Our step-by-step Advice Process for reviewing Defined Benefit or Final Salary pensions is designed to ensure that anyone considering transferring their Final Salary Pension has received specialist Independent Financial Advice before deciding whether or not to transfer, but before we get into that, let’s start with the basics.
It’s extremely important to understand that transferring a Defined Benefit or Final Salary Pension carries significant risks. Here is an extract from the Financial Conduct Authority's statement, dated 24th January 2017:
"Transferring pension benefits is usually irreversible. The merits or otherwise of the transfer may only become apparent years into the future. So, it is particularly important that firms advising on pension transfers ensure that their clients fully understand the implications of a proposed transfer before deciding whether or not to proceed."
Please click here for our free Guide to Final Salary Pension Transfers (PDF), which includes important information about the risks involved.
Unlike Defined Contribution (DC) Pensions, which carry no guarantees, Defined Benefit (DB) or Final Salary (FS) Pensions provide a guaranteed pension income for life, which is often linked to inflation. The amount that you receive from a Final Salary Pension will, in most cases, be based on the length of time that you were a member of the scheme and your Pensionable Salary. The elements of your earnings that are included in your Pensionable Salary will vary from scheme to scheme.
Most Final Salary Pensions have the option to transfer to another pension in your own name, rather than being controlled by the previous scheme. Your Final Salary Pension is based upon the Defined Benefits, so the Scheme Administrator would need to calculate a Cash-Equivalent Transfer Value (CETV). This is the amount of money that you can transfer, which is designed to allow you to buy an equivalent pension from another provider in your own name. However, it is not quite this simple.
In the current climate, CETVs can be in the region of 30x the guaranteed annual pension income being given up. For example, a Final Salary Pension quoting £40,000 pa could have a CETV of £1.2m or more (or less of course). The multiple that you get can vary significantly from scheme to scheme and the CETV will also depend on a multitude of assumptions.
A CETV is usually guaranteed for up to 3 months, after which, it would have to be recalculated. This is due to the various assumptions that are used to calculate a CETV. It is common practice for Scheme Administrators to provide you with one CETV in each calendar year at no charge. However, if you want to obtain a second CETV within any 12-month period, most Scheme Administrators apply a one-off charge in the region of £250 plus VAT.
The decision whether to transfer or not is very complex and depends on a whole host of factors, most of which are related to your personal circumstances and attitudes to various factors. This means that, once a CETV has been provided, you have up to 3 months to obtain advice and consider the recommendations made.
3 months may sound like a long time, but it can be very limited if you are to have sufficient time to fully explore your options and consider any professional advice that you receive. Therefore, the sooner you instruct an Independent Financial Adviser, the better. If this process takes more than 3 months, the deadline for the CETV has usually passed and a new CETV would need to be requested, which may incur a charge and could be higher or lower than the original CETV, which could subsequently affect the advice given and/or your decision to transfer.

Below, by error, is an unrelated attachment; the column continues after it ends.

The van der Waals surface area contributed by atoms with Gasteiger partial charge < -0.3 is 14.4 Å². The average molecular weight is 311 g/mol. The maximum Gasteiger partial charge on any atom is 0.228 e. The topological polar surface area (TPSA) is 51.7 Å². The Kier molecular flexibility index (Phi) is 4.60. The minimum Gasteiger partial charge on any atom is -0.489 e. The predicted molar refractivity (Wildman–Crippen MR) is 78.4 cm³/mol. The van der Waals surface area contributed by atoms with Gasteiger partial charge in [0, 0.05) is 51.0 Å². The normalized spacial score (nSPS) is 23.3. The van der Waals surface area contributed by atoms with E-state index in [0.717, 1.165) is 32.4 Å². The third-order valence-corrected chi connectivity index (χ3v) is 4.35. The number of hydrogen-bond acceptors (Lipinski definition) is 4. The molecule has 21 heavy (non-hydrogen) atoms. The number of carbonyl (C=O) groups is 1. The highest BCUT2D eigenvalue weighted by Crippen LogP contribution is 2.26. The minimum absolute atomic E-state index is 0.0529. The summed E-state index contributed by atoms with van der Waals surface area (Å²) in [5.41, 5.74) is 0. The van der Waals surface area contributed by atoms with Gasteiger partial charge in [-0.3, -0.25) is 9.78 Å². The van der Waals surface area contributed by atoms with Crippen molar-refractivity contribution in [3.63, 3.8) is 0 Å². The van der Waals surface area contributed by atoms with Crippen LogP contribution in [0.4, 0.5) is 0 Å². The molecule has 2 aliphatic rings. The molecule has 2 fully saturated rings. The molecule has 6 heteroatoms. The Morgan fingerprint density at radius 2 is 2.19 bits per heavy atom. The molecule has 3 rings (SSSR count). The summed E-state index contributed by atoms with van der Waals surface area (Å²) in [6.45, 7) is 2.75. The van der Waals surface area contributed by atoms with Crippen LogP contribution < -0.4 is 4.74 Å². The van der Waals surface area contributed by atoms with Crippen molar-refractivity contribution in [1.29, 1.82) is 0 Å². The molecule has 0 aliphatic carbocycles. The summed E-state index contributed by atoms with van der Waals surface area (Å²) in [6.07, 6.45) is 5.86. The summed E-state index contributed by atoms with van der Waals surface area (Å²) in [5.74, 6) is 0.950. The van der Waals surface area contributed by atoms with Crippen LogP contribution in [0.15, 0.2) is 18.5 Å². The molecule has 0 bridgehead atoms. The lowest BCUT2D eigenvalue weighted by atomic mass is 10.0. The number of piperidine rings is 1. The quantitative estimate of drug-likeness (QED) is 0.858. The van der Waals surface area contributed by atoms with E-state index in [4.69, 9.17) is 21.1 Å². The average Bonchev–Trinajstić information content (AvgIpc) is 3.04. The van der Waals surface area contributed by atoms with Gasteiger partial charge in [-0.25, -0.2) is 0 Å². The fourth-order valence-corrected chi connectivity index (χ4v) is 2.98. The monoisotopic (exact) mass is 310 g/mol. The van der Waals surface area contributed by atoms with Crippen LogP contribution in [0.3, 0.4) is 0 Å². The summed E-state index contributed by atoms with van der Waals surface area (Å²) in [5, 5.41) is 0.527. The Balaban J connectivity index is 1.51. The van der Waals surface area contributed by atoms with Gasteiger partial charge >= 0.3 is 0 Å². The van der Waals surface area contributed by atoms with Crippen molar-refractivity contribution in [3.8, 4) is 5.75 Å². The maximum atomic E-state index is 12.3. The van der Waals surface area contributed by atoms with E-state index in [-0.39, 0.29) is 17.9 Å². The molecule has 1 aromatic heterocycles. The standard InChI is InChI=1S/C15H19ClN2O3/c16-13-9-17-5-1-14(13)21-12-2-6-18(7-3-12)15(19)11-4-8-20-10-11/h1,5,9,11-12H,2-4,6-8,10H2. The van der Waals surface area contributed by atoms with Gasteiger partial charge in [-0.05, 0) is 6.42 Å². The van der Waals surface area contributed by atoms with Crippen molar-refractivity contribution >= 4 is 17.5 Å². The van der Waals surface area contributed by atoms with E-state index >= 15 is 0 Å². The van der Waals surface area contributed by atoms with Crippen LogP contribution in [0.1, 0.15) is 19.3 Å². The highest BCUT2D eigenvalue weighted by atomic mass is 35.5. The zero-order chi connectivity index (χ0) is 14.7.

Whilst Final Salary Pension transfers carry a multitude of risks, they can also result in the following advantages:
• Increased control and/or flexibility, for example, it is possible to vary what you take out of your pension plan between zero and the whole fund (provided you are happy to pay the tax)
• You can take out your income and/or Tax-Free Cash in stages to control tax and/or to match your spending
• The ability to take more income between retiring and your State Pension starting, to "bridge the income-gap" in the years before your State Pension starts
• The opportunity to spend more now and less in later life, to enjoy more income in the early years of retirement when you are healthy and fit enough to do so
• Potentially more Tax-Free Cash
• Sometimes greater Death Benefits with greater flexibility of how and who these will be paid to, for example;
• Ability to pass money down the generations and preserve your hard-earned money
• Increased value of your Estate to pass on to your family
• Ability to have Death Benefits held separately from your own or your family's assets, in order to avoid issues with potential divorce, children divorcing or simply going off the rails
• Tax planning opportunities
If you would like to discuss your Final Salary Pension or arrange a meeting with us, please call us on 01344 778990 or message us here.
Financial Planning Partners Ltd
19 Wellington Business Park
Tel: 01344 778990
FPP are committed to dealing with clients and prospective clients in a professional and ethical manner and to that end adhere to the principals laid out in the CII Code of Ethics, a copy of which is available on request.
Retired over six years ago. Colvin was a senior executive with a background in international banking and UK financial services. Now he enjoys travel, playing golf and is heavily involved in the local Lifeboat Association. Occasionally he does some small business consultancy to keep his hand in.